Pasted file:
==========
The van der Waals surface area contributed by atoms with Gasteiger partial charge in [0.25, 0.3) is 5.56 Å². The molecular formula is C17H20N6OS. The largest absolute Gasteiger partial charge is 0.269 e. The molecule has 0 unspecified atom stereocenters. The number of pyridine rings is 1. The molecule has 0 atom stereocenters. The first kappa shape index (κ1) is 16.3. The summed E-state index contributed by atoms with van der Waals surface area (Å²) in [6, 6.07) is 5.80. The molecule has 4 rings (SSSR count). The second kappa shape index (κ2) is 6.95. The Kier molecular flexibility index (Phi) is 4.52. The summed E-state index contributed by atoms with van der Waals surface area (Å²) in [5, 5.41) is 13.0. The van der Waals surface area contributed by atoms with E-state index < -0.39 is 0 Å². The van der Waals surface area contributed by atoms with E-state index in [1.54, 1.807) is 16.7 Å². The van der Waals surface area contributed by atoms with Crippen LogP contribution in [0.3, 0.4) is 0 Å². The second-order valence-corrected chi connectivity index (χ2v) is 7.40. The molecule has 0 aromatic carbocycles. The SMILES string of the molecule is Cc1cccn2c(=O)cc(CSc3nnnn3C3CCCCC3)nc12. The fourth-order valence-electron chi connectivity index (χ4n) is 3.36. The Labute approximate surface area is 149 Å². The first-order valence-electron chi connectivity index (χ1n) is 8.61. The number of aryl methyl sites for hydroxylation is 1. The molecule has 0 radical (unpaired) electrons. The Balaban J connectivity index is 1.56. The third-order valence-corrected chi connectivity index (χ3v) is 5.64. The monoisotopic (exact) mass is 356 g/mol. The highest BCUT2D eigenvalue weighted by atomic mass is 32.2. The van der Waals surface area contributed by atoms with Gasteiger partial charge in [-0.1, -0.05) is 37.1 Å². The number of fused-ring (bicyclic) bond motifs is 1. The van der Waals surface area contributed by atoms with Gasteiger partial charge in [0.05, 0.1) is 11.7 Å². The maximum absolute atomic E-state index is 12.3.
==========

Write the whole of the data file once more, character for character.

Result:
The van der Waals surface area contributed by atoms with Gasteiger partial charge in [0.25, 0.3) is 5.56 Å². The molecular formula is C17H20N6OS. The largest absolute Gasteiger partial charge is 0.269 e. The molecule has 0 unspecified atom stereocenters. The number of pyridine rings is 1. The molecule has 0 atom stereocenters. The first kappa shape index (κ1) is 16.3. The summed E-state index contributed by atoms with van der Waals surface area (Å²) in [6, 6.07) is 5.80. The molecule has 4 rings (SSSR count). The second kappa shape index (κ2) is 6.95. The Kier molecular flexibility index (Phi) is 4.52. The summed E-state index contributed by atoms with van der Waals surface area (Å²) in [5, 5.41) is 13.0. The van der Waals surface area contributed by atoms with E-state index < -0.39 is 0 Å². The van der Waals surface area contributed by atoms with E-state index in [1.54, 1.807) is 16.7 Å². The van der Waals surface area contributed by atoms with Crippen LogP contribution in [0.3, 0.4) is 0 Å². The second-order valence-corrected chi connectivity index (χ2v) is 7.40. The molecule has 0 aromatic carbocycles. The SMILES string of the molecule is Cc1cccn2c(=O)cc(CSc3nnnn3C3CCCCC3)nc12. The fourth-order valence-electron chi connectivity index (χ4n) is 3.36. The Labute approximate surface area is 149 Å². The first-order valence-electron chi connectivity index (χ1n) is 8.61. The number of aryl methyl sites for hydroxylation is 1. The molecule has 0 radical (unpaired) electrons. The Balaban J connectivity index is 1.56. The third-order valence-corrected chi connectivity index (χ3v) is 5.64. The monoisotopic (exact) mass is 356 g/mol. The highest BCUT2D eigenvalue weighted by atomic mass is 32.2. The van der Waals surface area contributed by atoms with Gasteiger partial charge in [-0.1, -0.05) is 37.1 Å². The number of fused-ring (bicyclic) bond motifs is 1. The van der Waals surface area contributed by atoms with Gasteiger partial charge in [0.05, 0.1) is 11.7 Å². The maximum absolute atomic E-state index is 12.3.